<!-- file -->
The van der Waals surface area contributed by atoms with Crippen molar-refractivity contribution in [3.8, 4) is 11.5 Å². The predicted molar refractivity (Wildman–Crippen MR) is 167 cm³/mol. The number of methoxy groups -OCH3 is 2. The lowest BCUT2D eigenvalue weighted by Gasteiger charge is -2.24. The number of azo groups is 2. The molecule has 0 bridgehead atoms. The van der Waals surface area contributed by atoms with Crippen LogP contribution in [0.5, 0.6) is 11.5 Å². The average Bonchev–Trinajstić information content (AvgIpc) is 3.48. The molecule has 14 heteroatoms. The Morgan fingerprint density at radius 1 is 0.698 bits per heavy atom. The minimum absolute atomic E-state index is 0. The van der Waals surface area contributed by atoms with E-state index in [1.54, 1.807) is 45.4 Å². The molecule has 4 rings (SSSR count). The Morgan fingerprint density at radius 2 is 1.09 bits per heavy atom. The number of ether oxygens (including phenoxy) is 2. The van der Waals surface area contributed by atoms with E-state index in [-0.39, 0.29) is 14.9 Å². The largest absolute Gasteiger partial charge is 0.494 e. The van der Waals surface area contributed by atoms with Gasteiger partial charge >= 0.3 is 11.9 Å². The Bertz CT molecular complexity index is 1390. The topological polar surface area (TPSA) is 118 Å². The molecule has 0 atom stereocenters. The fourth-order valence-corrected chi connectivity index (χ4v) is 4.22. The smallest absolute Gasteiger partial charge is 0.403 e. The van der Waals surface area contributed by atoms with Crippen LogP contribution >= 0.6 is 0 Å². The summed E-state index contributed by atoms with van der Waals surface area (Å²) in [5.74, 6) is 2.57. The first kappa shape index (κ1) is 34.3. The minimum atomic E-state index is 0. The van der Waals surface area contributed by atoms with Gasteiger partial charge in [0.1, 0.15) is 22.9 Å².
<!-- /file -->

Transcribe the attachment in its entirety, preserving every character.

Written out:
The van der Waals surface area contributed by atoms with Crippen molar-refractivity contribution in [3.8, 4) is 11.5 Å². The predicted molar refractivity (Wildman–Crippen MR) is 167 cm³/mol. The number of methoxy groups -OCH3 is 2. The lowest BCUT2D eigenvalue weighted by Gasteiger charge is -2.24. The number of azo groups is 2. The molecule has 0 bridgehead atoms. The van der Waals surface area contributed by atoms with Crippen LogP contribution in [0.5, 0.6) is 11.5 Å². The average Bonchev–Trinajstić information content (AvgIpc) is 3.48. The molecule has 14 heteroatoms. The Morgan fingerprint density at radius 1 is 0.698 bits per heavy atom. The minimum absolute atomic E-state index is 0. The van der Waals surface area contributed by atoms with E-state index in [1.54, 1.807) is 45.4 Å². The molecule has 4 rings (SSSR count). The Morgan fingerprint density at radius 2 is 1.09 bits per heavy atom. The number of ether oxygens (including phenoxy) is 2. The van der Waals surface area contributed by atoms with E-state index in [-0.39, 0.29) is 14.9 Å². The largest absolute Gasteiger partial charge is 0.494 e. The van der Waals surface area contributed by atoms with Gasteiger partial charge >= 0.3 is 11.9 Å². The Bertz CT molecular complexity index is 1390. The topological polar surface area (TPSA) is 118 Å². The molecule has 0 atom stereocenters. The fourth-order valence-corrected chi connectivity index (χ4v) is 4.22. The smallest absolute Gasteiger partial charge is 0.403 e. The van der Waals surface area contributed by atoms with Crippen LogP contribution >= 0.6 is 0 Å². The summed E-state index contributed by atoms with van der Waals surface area (Å²) in [5.74, 6) is 2.57. The first kappa shape index (κ1) is 34.3. The minimum atomic E-state index is 0. The van der Waals surface area contributed by atoms with Gasteiger partial charge in [0.1, 0.15) is 22.9 Å².